I agree with you, Tekochip, the first movie was very thin on technical detail. Ironically, though, I think it got better reviews because because it was so unabashedly one-sided. This film, while still light on technical detail, shows that EV development isn't easy, which isn't as popular a position.
I viewed the entire movie last evening and was captivated both by the movie itself, but most especially by the "Rose Colored Glasses" perspective without any of the realities other than promoters having to convince both the market that this is ready to go (without question) and the investors to believe this position too!
Some of the myriad of issues driving the interest in a practical electric vehicle, which has many useful and appropriate applications, are dominated by storage of the electrical energy to obtain the mileage desired or demanded in today's living environment, the toxic waste hazard that is created at the site of a vehicle accident, the hazards to emergency rescue personnel (firefighters, paramedics and others that may assist at the scene of an accident), the availability of raw materials to manufacture the batteries, the ability to produce the batteries or other source of electrical power at any semblance of competitive costs, et al.
While the immediate cost of petroleum (including vehicle fuels) is influencing the interest and demand for this power source, if the petroleum costs are not determined by "politics" then the development will be driven by a more true market of need and efficiency and not one that is artificially dominated by the misguided environmental concerns of some in government power today.
I was sad for the problems encountered by "Gadget", however, his is the very best example of "intentions with value" in that he builds vehicles for those that want the application for their personal transportation needs and not to be forced upon a mass market that "may not want" nor are ready to "accept" the current technology - mostly due to problems associated with recharging the storage device (battery or ???) and the acquisition costs versus utility and practicality!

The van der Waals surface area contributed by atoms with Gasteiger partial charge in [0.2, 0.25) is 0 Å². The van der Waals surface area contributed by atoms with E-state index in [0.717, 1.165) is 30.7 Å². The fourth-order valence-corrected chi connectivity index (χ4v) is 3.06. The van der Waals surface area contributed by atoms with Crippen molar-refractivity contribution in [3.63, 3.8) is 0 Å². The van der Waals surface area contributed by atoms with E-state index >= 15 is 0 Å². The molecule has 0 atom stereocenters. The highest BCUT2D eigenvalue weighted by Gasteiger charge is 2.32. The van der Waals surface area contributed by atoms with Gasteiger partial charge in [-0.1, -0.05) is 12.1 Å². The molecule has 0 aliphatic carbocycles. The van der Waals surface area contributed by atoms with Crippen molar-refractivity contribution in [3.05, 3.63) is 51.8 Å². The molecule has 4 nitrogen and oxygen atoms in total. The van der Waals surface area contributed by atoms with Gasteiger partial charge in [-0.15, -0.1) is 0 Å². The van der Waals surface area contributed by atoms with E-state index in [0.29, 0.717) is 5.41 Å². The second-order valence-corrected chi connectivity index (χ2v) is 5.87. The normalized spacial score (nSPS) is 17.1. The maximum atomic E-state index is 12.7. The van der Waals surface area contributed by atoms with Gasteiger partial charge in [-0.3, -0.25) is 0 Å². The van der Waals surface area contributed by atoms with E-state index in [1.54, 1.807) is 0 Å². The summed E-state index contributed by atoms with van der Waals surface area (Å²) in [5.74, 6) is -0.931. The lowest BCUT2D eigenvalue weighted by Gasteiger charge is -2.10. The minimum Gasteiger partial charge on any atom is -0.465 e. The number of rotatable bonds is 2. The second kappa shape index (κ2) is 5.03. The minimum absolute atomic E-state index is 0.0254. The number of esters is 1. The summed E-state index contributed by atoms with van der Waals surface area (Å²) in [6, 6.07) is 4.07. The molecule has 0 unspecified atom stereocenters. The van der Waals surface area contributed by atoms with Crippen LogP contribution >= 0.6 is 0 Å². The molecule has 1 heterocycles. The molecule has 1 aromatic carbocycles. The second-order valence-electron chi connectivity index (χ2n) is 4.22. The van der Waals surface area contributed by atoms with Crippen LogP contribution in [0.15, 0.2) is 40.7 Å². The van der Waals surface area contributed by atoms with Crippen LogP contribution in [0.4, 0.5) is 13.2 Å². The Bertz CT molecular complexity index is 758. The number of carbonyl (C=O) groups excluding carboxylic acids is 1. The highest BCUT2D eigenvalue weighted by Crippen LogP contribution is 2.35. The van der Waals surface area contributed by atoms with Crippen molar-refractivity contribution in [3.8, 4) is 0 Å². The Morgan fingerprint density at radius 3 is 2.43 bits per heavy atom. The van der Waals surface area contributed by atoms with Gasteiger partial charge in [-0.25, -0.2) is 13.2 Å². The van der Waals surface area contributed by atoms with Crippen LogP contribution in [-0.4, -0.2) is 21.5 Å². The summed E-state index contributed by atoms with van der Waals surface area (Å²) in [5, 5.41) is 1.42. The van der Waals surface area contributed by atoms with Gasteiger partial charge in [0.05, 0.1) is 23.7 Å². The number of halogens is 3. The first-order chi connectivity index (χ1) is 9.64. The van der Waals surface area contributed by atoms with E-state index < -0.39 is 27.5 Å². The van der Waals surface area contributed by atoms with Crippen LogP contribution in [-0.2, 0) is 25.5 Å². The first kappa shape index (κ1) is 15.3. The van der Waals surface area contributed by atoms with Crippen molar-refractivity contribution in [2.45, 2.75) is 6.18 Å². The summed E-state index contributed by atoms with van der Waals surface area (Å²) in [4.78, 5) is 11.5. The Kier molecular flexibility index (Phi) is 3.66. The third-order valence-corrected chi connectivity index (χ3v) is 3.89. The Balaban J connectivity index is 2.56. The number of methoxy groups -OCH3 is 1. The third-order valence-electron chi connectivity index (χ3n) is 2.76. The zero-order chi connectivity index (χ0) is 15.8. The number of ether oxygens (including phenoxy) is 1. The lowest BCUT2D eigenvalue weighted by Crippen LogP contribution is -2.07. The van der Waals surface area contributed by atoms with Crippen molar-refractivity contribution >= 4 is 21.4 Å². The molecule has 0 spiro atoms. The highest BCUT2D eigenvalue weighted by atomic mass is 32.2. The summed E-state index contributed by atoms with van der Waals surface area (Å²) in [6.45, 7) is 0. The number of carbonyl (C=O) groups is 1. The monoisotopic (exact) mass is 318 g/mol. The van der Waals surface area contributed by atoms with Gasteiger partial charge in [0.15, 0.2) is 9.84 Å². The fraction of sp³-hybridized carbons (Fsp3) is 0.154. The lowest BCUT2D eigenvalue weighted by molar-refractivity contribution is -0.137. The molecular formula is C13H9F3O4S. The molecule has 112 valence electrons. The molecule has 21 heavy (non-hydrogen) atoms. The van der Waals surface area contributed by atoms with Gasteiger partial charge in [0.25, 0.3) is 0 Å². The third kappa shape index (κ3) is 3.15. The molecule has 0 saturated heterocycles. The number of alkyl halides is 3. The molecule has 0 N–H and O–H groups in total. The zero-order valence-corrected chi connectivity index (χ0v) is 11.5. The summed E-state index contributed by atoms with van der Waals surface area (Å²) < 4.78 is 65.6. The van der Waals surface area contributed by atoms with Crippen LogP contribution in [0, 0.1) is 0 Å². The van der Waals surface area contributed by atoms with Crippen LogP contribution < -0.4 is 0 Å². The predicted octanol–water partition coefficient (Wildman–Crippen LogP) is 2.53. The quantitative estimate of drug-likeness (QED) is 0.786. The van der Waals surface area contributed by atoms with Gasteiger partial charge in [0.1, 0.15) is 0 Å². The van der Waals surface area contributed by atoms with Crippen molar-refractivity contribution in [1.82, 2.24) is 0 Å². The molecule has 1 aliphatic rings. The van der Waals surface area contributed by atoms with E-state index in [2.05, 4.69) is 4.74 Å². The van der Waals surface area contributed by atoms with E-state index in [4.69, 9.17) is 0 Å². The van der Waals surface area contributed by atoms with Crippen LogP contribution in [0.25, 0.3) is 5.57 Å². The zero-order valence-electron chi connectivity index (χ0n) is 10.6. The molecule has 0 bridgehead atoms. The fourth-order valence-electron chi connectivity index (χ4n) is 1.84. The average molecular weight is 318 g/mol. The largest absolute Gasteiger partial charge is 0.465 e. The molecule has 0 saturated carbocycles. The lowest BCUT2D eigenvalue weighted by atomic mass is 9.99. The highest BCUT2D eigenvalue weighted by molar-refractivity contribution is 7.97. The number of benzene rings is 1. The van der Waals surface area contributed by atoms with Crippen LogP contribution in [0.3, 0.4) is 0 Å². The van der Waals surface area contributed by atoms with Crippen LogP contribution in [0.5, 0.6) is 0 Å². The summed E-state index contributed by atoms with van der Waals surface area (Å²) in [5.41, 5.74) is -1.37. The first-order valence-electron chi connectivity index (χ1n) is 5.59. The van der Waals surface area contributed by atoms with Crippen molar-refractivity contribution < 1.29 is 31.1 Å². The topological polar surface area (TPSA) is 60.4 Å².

BTW - Who is going to pay for the charging while at work, the employer or ??? I suggest one concern is that if employers are required to provide and pay for these costs (or even "incentivized" through tax offsets), it will result in less employees as this is an additional and direct employee cost.
The intentions are wonderful but with mandates to make it work, are unwelcome!
I had seen "Who Killed the Electric Car" and I was instantly struck by thin the movie was on technical details. The movie maker simply made the assumption that the car worked perfectly with no technological or economic hurdles, and that GM simply killed the car because somebody in a black helicopter made a call from Hangar 51. It could have happened that way, but it seemed to me that an issue with safety or GM's reputation was discovered. I'm certain that I'm not alone in the desire for a practical, plug-in commuter vehicle, and I'd really enjoy seeing a documentary on the struggle involved in developing a product of that type.
Beth, did you have to mention Michael Moore? Argh!!
Actually we have been here before. At the dawn of the automobile age there were electric cars. Don't forget that back then we did not have suburbs and long distance journeys were taken by train. All autos were used for short distance travel, so electrics worked. The internal combustion engine (ICE) vehicles used a type of fuel that frankly "smelled". Once something closer to the current formulation of gasoline became available the electrics died out. The reason was the same. Limited range and time to charge. Until that is solved, the drive train doesn't matter.
I think that there will be a solution. It might well be fuel cells. It might be a whole new battery technology (different chemistry). It may be a hybrid of ultra capacitors and battery. Whatever it is, we don't have it now.
I've never seen the movie, but you've certainly peaked my interest, Chuck. Disappointing, though, that there isn't more balance in presenting the real challenges the EV industry faces, faithful or no faithful. Perhaps the collaborators could have used a little help from Michael Moore.
Although plastics make up only about 11% of all US municipal solid waste, many are actually more energy-dense than coal. Converting these non-recycled plastics into energy with existing technologies could reduce US coal consumption, as well as boost domestic energy reserves, says a new study.
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